Mortgage Interest Rates: Then, Now and Tomorrow
When it comes to purchasing a home, whether it’s your first or your tenth, few people are in a position to pay cash. Most of us need to rely on a mortgage, and of course securing the best interest rate possible is a goal we all have when we take out any type of loan.
Events That Have Influenced Mortgage Interest Rates
Dating back to about 1910, rates had been fairly consistent at 5%, although mortgages were not very common. That changed with the growth of the 1920s. At the beginning of the Great Depression, mortgage interest rates had risen to around 6%. With the collapse of the economy and the hardships faced by many Americans, mortgage interest rates decreased as the decade progressed and fewer and fewer people could afford to take out a mortgage. Instruments put in place by the federal government helped establish fixed rate mortgages as the new norm.
World War II was the next major influence on mortgage interest rates. With most of the country’s men off to fight the war, there was less demand for consumer goods, including housing, and a shortage of materials to build them. This encouraged lenders to let the mortgage interest rate drop below 5% for the first time. Following the war, returning soldiers and their families were again in the market for new homes. Many took advantage of the VA loans but the demand for mortgages overall escalated and with the rising demand, so did the interest rates for the next few decades.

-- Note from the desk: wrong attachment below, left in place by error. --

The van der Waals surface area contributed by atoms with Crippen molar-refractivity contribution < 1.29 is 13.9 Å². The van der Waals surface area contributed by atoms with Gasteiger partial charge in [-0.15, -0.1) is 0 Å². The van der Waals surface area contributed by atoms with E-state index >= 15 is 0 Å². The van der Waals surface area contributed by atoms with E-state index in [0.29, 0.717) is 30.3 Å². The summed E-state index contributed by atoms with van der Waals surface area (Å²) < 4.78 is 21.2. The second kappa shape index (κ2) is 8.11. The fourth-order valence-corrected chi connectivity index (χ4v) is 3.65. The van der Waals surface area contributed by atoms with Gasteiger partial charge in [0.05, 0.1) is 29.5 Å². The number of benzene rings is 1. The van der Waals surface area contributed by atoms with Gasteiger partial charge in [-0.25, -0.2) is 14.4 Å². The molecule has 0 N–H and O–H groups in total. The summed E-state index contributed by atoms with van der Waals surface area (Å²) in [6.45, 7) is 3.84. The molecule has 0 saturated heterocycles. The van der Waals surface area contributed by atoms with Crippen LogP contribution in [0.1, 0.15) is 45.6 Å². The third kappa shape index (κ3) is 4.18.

The Arab oil embargo of 1973 plunged the country into a recession. Rates leapt from around 6% at the beginning of the decade to 8% and 9% halfway through the decade. Inflation was rampant and rates continued to soar, passing 10% by 1980. During the early 1980s, mortgage interest rates reached an all-time high of nearly 17%, a rate which has not been seen since. A change in policies and a slow recovery helped alleviate the mortgage rate climb. As the decade progressed, the country bounced back and the...